Monday, 7 November 2016

A Spoken Corpus of Cameroon Pidgin English

A Spoken Corpus of Cameroon Pidgin English (CPE)

Melanie Green, working with Miriam Ayafor (University of Yaounde I) and Gabriel Ozon (University of Sheffield) have recently created and released the Spoken Corpus of Cameroon Pidgin English. The work was funded by the British Academy, and a Leverhulme Grant.


Cameroon Pidgin English (CPE) is a pidgin/creole language variety that has been heavily stigmatised and, to date, has not been extensively codified. Melanie and her colleagues carried out fieldwork to collect samples of private and public conversations and monologues for tagging and inclusion in their corpus. The way that the corpus is constructed allows CPE to be compared with other post-colonial varieties of English for research purposes.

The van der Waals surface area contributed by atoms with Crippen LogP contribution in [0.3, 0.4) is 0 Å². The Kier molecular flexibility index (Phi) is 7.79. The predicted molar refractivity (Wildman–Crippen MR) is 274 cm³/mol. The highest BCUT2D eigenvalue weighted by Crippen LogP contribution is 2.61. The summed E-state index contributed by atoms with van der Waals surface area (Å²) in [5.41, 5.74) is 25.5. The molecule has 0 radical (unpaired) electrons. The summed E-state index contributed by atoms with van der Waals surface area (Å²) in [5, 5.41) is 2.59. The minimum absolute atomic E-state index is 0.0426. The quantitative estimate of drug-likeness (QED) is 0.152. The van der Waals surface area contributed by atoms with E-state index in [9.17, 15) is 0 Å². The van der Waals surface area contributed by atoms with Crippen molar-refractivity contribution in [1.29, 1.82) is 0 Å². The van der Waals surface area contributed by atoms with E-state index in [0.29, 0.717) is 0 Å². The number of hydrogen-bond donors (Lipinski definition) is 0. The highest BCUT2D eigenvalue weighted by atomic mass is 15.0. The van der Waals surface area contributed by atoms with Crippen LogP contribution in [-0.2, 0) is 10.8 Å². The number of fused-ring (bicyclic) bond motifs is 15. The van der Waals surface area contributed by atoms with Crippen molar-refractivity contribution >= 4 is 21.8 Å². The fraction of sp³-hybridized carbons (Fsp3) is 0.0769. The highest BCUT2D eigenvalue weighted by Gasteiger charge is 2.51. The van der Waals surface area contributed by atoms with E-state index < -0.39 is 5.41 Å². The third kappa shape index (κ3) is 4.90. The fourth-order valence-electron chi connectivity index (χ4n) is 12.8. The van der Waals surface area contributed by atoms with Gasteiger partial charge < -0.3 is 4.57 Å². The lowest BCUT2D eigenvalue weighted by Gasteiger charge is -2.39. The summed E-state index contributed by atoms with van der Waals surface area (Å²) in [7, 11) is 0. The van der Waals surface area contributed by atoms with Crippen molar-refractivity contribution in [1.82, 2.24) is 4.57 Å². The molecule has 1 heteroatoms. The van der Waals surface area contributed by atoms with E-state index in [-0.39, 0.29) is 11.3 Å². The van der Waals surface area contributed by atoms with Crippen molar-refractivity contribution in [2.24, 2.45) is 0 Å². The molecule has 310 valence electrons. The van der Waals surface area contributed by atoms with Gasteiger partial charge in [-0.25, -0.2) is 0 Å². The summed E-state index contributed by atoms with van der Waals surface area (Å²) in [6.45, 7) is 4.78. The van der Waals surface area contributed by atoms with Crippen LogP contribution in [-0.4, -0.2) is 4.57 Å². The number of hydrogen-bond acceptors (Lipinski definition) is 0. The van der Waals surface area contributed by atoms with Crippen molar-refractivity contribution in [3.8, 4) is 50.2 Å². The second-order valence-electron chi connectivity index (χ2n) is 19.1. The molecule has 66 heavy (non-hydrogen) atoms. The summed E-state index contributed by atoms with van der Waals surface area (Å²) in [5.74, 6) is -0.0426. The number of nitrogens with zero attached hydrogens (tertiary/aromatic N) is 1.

The corpus contains 240,000 spoken words. The corpus is important in that it is linked with ongoing developments of a spelling system for CPE, and it will be useful for new research into CPE through the lenses of creolistics, typology, language contact, and other fields of theoretical and applied linguistics.

If anybody would like to explore the corpus and look at the variety in more detail, it can be accessed here

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